The boundaries between inside and outside are fluid in Collins-Stracensky’s work. A group of four new sculptures consist of rectangular “vitrines” placed atop customized steel bases rendered in elegant one-inch tubing. In traditional sculpture such vitrines and bases would be secondary to the work of art, simply a method for display and protection. Here they are as integral to the work as what one finds inside the geometric enclosures. The vitrines are composed of colored Plexiglas or tinted two-way mirrored glass that is simultaneously transparent and opaque, so that while you are able to see through it, the surrounding space and your own reflection are constantly present, interfering with or enhancing your view. Light is absorbed and refracted. Space is contained and intimate while also expansive and infinite.
Collins-Stracensky’s boxes are reminiscent of Bell’s investigations into visibility and the potential of art to transcend its fixed position as an object. Bell’s desire to create sculptures that are seen from the inside out resonates when viewing Collins-Stracensky’s sculptures. Artists of Bell’s generation who were absorbed in questions of perception wanted to refute the minimalists’ insistence that the work of art is what it is and nothing more.2 Collins-Stracensky is inspired by this more expansive view, beautifully articulated by Peter Frank when he said of Bell’s work, “what you see is never only what you see.”3
Collins-Stracensky’s vitrines, however, are not perfectly sealed boxes like Bell’s or like Hans Haacke’s Condensation Cube (1963–65). Panels slide open, creating small windows, and the surfaces have been perforated with circular openings, like peepholes providing access to what is hidden inside. The reflectivity of the panels, coupled with these viewing apertures, encourages intimacy. Viewers must move close and lean in. They are encouraged to circle the sculpture and view it from different vantage points. To understand the work is to spend time with it. To experience it fully, you must also see yourself seeing it. The act of viewing itself is as much a part of the work as what is being viewed.
Irwin, Bell, James Turrell, and other light-and-space artists studied perceptual psychology and phenomenology and participated in sensory-deprivation experiments in anechoic chambers to monitor their physical responses. Subsequently, many of them became interested in heightening sensory experience by limiting the amount of visual and perceptual input provided by their artworks. Through sculptural objects and room-size installations using light and color as primary materials, they pared down their works, isolating and exaggerating specific input. Collins-Stracensky, by contrast, observes the world and brings it into the work. His vitrines are filled with found natural objects—palm fronds, seashells, dried grasses—and as with his photographs, the sculptures’ contents become a visual journal of his experiences in the world. The way the works contain nature is not about a need to control it but is instead connected to a deep and ongoing observation of it. Indeed, more than simple observation, the sculptures reflect the artist’s participation in nature.
Moments when the energy of the natural world bursts forth—when it cannot be predicted or contained—captivate Collins-Stracensky, but he is also attuned to quiet, persistent examples of interaction. Studies in light and energy manifest as photographs, capturing the constant negotiations that take place between humans and our natural environment. The enormous energy evident in the image of a metal pavilion near the Santa Monica Airport demolished (or “rearranged,” as the artist likes to think of it) by a windstorm is juxtaposed to subtler but more ubiquitous instances, like the tree stubbornly growing through a crack in the poured-concrete wall of an urban overpass. The intensity of light that illuminates a boulder with a metallic silver glow can be compared with the dispersed light reflected on a puddle, its pristine surface broken by a few fall leaves, reminiscent of the grass protruding through the hole in the sculpture Species of Spaces and Other Places (2007-8). Just as Chappelle uses humor as a filter through which to see the world in new ways, Collins-Stracensky points out, through his photography, the various filters we use to understand our surroundings while also creating, in his objects, visual filters that exaggerate the viewing process. He uses the space of the gallery and its proximity to the outside to further enhance the dialogue between interior and exterior. By boring a large hole in the gallery wall facing Westwood Boulevard and painting its exterior a bright fluorescent pink, he brings light and color into the gallery, changing the atmosphere depending upon the time of day. The wall facing the entrance to the gallery is also perforated, allowing a view from the lobby into the gallery all the way through the opening in the Westwood window to the outside, and the windows are covered with a tinted film, so that the gallery itself becomes like one of Collins-Stracensky’s vitrine sculptures writ large. Here viewers no longer stand beside the sculpture looking in; they become an element within the vitrine, continuously (to borrow one of the artist’s titles) “looking in at looking out.”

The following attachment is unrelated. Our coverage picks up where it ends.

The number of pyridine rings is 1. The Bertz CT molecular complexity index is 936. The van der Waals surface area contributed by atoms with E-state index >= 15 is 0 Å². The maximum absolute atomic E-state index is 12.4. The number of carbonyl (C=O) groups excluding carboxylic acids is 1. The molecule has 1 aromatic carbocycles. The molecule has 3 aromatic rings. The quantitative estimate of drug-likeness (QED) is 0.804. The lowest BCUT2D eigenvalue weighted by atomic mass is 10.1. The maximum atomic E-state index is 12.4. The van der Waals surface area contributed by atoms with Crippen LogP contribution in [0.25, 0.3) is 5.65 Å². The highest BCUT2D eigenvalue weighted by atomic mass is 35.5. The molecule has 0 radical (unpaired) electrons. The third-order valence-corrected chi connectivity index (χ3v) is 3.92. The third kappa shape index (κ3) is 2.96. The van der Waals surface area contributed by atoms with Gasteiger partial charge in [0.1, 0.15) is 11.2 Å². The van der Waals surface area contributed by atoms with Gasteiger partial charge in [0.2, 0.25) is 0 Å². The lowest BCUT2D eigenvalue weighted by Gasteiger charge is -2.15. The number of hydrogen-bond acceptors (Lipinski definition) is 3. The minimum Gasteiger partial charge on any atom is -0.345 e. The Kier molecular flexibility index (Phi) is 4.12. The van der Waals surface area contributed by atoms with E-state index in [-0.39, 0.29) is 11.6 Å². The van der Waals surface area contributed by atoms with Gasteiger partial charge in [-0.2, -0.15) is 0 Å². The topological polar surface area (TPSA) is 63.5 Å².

1. Jorge Luis Borges, “The Garden of Forking Paths,” in Labyrinths: Selected Stories and Other Writings, ed. Donald A. Yates and James E. Irby (New York: New Directions, 1964), 28.
2. Frank Stella famously stated, “What you see is what you see.”
3. Peter Frank, “Larry Bell: Understanding the Percept,” in Zones of Experience: The Art of Larry Bell (Albuquerque: Albuquerque Museum, 1997), 29.
Anne Ellegood is senior curator at the Hammer Museum.
Hammer Projects is made possible with major gifts from Susan Bay-Nimoy and Leonard Nimoy and The Horace W. Goldsmith Foundation.
Additional generous support is provided by the Los Angeles County Arts Commission, Good Works Foundation and Laura Donnelley, L A Art House Foundation, the City of Los Angeles, Department of Cultural Affairs, the David Teiger Curatorial Travel Fund, and Fox Entertainment Group’s Arts Development Fee.